Country Focus: Belgium
Belgium to make most of EU presidency to support European audiovisual sector
by Aurore Engelen
- A conference on support for the audiovisual sector in Europe was organised at the start of this week as part of the Belgian Presidency of the EU Council. An ambivalent sector which falls within the orbit of both culture and economics, the audiovisual industry raises the issue of state aids, which are normally incompatible with European law.
Indeed, two special dispensations are generally invoked: one economic, the other cultural. These special dispensations, as well as the usual texts and directives introduced, ensure there is a specific legal basis that recognises the double specificity of the sector.
The aim of this conference was to comment on and examine the application of two fundamental texts: the former “Television Without Frontiers” directive, renamed AMS (Audiovisual Media Services) in 2007, and the Cinema Communication.
In 2007, the former helped make provision for the drawing up of a legislative framework adapted to the new non-linear services. It also encouraged EU member states to ensure that the services in question actively promote European works on their broadcasting channels.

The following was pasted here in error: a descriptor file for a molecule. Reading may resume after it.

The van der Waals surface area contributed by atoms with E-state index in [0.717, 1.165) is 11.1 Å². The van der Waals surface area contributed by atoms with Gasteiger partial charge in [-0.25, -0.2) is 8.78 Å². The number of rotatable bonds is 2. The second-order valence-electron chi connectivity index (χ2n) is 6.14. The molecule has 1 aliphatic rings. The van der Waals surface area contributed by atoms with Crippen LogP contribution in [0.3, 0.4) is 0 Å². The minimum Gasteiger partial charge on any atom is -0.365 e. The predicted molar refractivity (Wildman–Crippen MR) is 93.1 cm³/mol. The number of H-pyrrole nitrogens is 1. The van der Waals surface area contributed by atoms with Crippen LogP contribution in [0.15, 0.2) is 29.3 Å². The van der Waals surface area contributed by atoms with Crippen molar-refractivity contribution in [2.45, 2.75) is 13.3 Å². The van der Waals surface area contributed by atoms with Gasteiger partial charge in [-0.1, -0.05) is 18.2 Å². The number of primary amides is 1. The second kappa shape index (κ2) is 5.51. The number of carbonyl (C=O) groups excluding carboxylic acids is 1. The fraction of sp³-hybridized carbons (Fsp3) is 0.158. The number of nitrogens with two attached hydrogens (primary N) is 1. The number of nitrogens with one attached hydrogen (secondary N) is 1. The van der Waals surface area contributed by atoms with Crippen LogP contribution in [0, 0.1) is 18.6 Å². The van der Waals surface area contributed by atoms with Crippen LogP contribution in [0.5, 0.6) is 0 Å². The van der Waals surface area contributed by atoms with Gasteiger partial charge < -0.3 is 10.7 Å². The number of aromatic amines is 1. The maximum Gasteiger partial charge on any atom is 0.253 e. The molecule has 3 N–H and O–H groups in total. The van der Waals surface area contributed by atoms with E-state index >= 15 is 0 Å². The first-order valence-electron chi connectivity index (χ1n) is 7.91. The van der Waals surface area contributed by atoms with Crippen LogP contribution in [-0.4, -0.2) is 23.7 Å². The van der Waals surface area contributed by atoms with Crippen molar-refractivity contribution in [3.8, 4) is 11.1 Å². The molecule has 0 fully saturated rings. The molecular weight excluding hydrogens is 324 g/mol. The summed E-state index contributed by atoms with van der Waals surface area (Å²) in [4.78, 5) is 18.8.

Two and a half years later, the professionals gathered together this Monday looked at existing good practice. While few states have been able to implement concrete control initiatives, two types of measures are planned: financial contributions, or a “control” of catalogues.
The latter text, Cinema Communication, aims to ensure that state aids for film are compatible with European regulations. Drawn up in 2001, the professionals remarked that the sector had developed a great deal since its introduction. At the time, production was the central concern, but today we realise that support for the sector requires an approach that incorporates its cultural, competitive and industrial dimensions, and above all, looks at all the stages of audiovisual creation, from writing to distribution.
The Belgian French Community Audiovisual Minister Fadila Laanan promised to pass on these conclusions to her European counterparts and the European Commission, so they can competently prepare the new Cinema Communication, planned for 2012. More conference days will be held in September.